“You appropriately called his name Yaakov, and he tricked me (“Yaakov”ed) me twice!”
This week’s parsha is probably a major contributor to the centuries-old distrust of Jews. The story of Yaakov tricking his father Yitzchok into thinking that he was his brother Eisov, and receiving Eisov’s blessings is a puzzling story to understand. It has led many people to as many conclusions, with the common denominator being that the Jew is intrinsically dishonest, and worthy of scrutiny and suspicion. A careful study of the verses sheds a different light on this topic, and reveals the level of superficiality and anti-Jewish bias which went into arriving at that ridiculous conclusion.
Yitzchok beckons from his older son Eisov that he go out to the wild and hunt for tasty game to serve him before he bestows his sacred blessing. Rivka overhears the conversation and begs Yaakov, Eisov’s younger twin brother to go as an imposter and receive the blessings first. Yaakov reluctantly agrees, and allows his mother to prepare foods and dress him up to go into his father posing as Eisov. After verifying that this person bringing his food is indeed “Eisov,” Yitzchok bestows the sacred blessing on Yaakov only moments before the real Eisov enters.
Rabbi Samson Raphael Hirsch (19th cent. Frankfurt) begins his explanation saying that as always, we accept the words of our Talmudic sages in understanding this topic. We neither need nor want to be apologetic about the events recorded here. We use the explanations in order to understand the background of this event, and attitudes and lessons we can glean from it. We are talking among ourselves about our Torah, and those who wish to listen in and learn are welcome to do so. No apologies are being offered.
Rabbi Hirsch examines what Rivka thought she would gain by sending Yaakov in as an imposter. It was clear from the outset that Yaakov would not be able to hide what he did for long. Eisov was scheduled to return and there was no way to keep Yaakov’s actions a secret. If this was a blessing that G-d was to bestow by Yitzchok’s wish, how could Rivka expect G-d to agree to bless someone receiving the blessing in this fashion? A blessing is not unconditional. How could the blessing of Avraham, which was passed through Yitzchok, fall on the head of a dishonest imposter? Alternatively, if this blessing bestows some kind of legal preference to its recipient, then how could Rivka expect the legal status to be binding under these circumstances? The blessing will have been given under false pretences, and as such, can be rescinded.
Rabbi Hirsch explains, based on the words of the sages, that Rivka had very different intentions. In short she wanted to prove to Yitzchok once and for all that he was very mistaken about who should be receiving this blessing. In this she succeeded. If Yaakov, a person unlearned in the ways of the world, could so easily trick Yitzchok into thinking that he is Eisov, than how easily could Eisov, a cunning hunter, trick him into thinking that he is a Yaakov – honest, straight, and sincere? This explanation is proven by the words Yitzchok himself says in his conversation with Eisov, after the revelation that he had been tricked. “…he shall even be blessed!” Yitzchok does not rescind Yaakov’s blessing; on the contrary, he even validates it!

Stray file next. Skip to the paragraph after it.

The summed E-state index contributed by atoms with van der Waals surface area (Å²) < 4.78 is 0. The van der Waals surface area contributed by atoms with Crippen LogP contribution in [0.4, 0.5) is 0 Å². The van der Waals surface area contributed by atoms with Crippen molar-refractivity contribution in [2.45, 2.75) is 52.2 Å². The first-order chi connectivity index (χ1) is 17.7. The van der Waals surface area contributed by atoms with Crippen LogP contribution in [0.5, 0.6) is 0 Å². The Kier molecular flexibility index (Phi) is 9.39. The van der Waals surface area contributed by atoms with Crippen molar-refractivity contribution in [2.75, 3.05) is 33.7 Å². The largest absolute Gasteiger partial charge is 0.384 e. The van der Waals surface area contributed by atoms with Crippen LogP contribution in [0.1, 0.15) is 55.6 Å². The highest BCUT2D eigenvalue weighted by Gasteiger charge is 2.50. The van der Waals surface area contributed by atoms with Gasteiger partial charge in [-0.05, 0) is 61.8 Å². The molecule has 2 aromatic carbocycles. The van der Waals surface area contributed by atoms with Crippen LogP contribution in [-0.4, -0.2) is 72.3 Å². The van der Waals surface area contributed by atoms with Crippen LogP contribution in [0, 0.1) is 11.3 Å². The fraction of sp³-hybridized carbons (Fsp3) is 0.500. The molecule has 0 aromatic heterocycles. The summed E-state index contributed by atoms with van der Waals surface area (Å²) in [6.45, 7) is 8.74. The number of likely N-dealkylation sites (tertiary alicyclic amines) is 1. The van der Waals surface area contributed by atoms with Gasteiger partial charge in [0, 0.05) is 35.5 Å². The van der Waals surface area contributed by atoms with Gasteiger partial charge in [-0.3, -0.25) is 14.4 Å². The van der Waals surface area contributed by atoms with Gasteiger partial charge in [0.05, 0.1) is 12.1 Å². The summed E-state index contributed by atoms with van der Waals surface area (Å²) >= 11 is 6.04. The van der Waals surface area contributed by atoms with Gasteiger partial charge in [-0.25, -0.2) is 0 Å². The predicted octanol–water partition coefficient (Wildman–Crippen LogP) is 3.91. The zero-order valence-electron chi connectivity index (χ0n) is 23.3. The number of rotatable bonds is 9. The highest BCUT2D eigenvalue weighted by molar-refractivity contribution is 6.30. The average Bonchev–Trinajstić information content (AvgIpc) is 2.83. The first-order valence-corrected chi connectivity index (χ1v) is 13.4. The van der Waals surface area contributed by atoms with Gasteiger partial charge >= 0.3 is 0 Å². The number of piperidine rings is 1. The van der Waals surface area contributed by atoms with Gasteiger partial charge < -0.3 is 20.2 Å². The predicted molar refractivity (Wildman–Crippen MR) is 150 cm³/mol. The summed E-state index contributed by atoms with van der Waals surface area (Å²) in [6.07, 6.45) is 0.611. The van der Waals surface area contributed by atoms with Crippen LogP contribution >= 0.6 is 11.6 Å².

What was the dispute between Yitzchok and Rivka? Rabbi Hirsch explains that two elements were represented by Yaakov and Eisov. In Eisov – material power. In Yaakov – spiritual power. Both factors are necessary for the prosperity of the nation-to-be. Yitzchok could have believed that the Abrahamitic calling was to be carried on by both Eisov and Yaakov in brotherly unison, each one complementing the other. Consequently, he intended to give Eisov a blessing of material content, and a spiritual one for Yaakov.
Rivka, on the other hand, knew from Lavan, her brother, and her own upbringing, the failure of such a division. The material can blossom to blessing and true happiness only in a home guided by the spirit. She recognized the curse that arises out of materialism devoid of spirit. Rivka envisioned Yaakov at the helm with both of these forces in his hands, and the dictates of the spirit as the guide.
When Yitzchok was forced to come to terms with how short Eisov had fallen in terms of living up to his aspirations for his progeny, and according to the Midrash, when he found out that Eisov had rejected and forfeited his lofty destiny by selling his birthright to Yaakov, he was more than convinced that Rivka was right. Then and there he validated Yaakov’s blessings, and recognized Yaakov as the sole spiritual inheritor of the blessings and the calling of Avraham.
It is true that it is forbidden to compromise the laws of the Torah even at the behest of a parent whom the Torah dictates that we must honor, but Yaakov saw in his mother’s demand for complete obeisance prophetic wisdom which transcends even that rule. There are times when prophetically stated, the rules can be set aside for a greater purpose – albeit only temporarily. Yaakov’s actions in this case were in direct conflict with his true essence – a complete abhorrence for falsehood, cheating, and dishonesty. This is why the same scriptures which relate this story to us call Yaakov by the name Yeshurun which means “straight” and completely honest.
As Jews, we need to be closely in touch with this spiritual heritage of honesty. We need to be its emissaries. We need to constantly be aware that we are the ones who make or break our forefather Yaakov’s image in the world. Our actions directly effect peoples acceptance or rejection of the lies which have been perpetuated about Yaakov and his progeny. We must take this responsibility seriously, and we should be proud and overjoyed that we are fortunate to be the ones to do so.
Text Copyright © 2001 Rabbi Dovid Green and Project Genesis, Inc.